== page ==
I have read and re-read my Agatha Christie collection of over 70 paperback novels again and again.  sometimes I read them in order of publication, sometimes I read them by principal character, e.g. all the Miss Marple stories or all the Hercule Poirot ones.  Sometimes I just point my finger and make a random selection.  These are definitely books I would read over and over again.
2. Is it a book that meant something to me?

When I was 12 years old my parents gave me a set of the Anne of Green Gables books.  I became lost in them and couldn't put them down and they started a lifelong love of reading.  My parents separated 3 months later and it was the last gift I received from both of them.
3. Is the book beautiful eye-candy?

Sometimes things have no other purpose than just to be beautiful eye-candy which in effect reverts back to Criteria No. 1 because beautiful things can be enjoyed.

Years ago, I bought this beautiful book called 'Passionate Love Letters' which included extracts from famous love letters written over the centuries.  But the best part about the book was that exact copies of the letters were folded up and sealed into envelopes throughout the book, even down to replicas of wax seals on the outside.  Soooo divine!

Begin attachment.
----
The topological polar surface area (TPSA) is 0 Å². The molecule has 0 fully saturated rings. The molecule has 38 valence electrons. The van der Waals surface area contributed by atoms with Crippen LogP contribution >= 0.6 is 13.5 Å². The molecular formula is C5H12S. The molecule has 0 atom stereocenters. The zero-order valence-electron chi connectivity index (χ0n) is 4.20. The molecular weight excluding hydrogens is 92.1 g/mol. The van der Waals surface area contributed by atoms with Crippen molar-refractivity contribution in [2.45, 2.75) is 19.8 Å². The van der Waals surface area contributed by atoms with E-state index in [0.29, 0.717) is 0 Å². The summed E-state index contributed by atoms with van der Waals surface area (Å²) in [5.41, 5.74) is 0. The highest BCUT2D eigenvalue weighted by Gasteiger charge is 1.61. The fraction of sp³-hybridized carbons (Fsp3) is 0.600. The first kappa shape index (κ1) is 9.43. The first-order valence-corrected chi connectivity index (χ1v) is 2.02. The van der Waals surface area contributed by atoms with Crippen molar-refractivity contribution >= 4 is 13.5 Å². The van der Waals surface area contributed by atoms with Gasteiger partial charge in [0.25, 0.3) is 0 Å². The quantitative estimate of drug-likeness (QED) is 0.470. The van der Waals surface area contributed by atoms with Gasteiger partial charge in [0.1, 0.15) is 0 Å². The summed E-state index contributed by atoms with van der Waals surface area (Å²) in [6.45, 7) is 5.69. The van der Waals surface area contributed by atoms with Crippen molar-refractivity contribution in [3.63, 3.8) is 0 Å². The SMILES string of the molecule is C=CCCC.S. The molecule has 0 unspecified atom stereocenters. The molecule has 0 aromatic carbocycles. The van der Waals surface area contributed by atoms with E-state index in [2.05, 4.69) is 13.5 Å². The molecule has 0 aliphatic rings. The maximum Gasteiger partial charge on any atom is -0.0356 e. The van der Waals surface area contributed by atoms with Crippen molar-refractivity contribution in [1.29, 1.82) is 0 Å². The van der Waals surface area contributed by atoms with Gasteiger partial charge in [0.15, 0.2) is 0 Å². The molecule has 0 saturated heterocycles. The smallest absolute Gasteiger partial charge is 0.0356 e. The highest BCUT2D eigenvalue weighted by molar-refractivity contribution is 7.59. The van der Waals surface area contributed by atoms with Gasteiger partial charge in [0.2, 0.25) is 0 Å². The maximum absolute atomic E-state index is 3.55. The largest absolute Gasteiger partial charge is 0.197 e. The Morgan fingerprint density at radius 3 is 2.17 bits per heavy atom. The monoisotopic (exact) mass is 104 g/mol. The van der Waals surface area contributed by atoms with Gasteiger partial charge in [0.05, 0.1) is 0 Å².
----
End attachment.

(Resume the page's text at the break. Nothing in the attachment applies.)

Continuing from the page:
The other criteria I applied was 'is it a WWI book and will help me with my research?'  This criteria is obviously specific to me as an amateur WWI historian but you might have a similar hobby or interest e.g. quilting or family history, where this would also apply.

Once I got into a mercenary frame of mind, the bookcase blitz didn't take long at all.  I think its best if you stick to initial gut reactions.  Pick up a book and if it instantly doesn't tug at the heart strings, its out.

I ended up with 2 tubs of books that have since been passed onto new owners.  And my bookcase is now streamlined and organised with all my favourite reads.

I always feel relieved and satisfied after a big decluttering :)

So, how are your bookcases?  Could you do with a big book cull too?


  1. I probably could do with a de-clutter, but I love my books! A book has to be really bad for me to not finish it- and I re-read my books all the time.... great ideas though :)

  2. I love de-cluttering. I always say that cleaning out the closets and vacuuming the house is like cleansing the mind and dusting the soul. I actually need a book case. It is high on my list of needs right now. I NEED a lovely big beautiful bookcase. So that I can fill it up ... and have to declutter it :)
    Thanks for visiting Deep Fried Fruit.

  3. Firstly, what a fun read that was. I love your use of pics. 3yo CrashGirl just yelled out in excitement "An elephant on skates! That's funny!"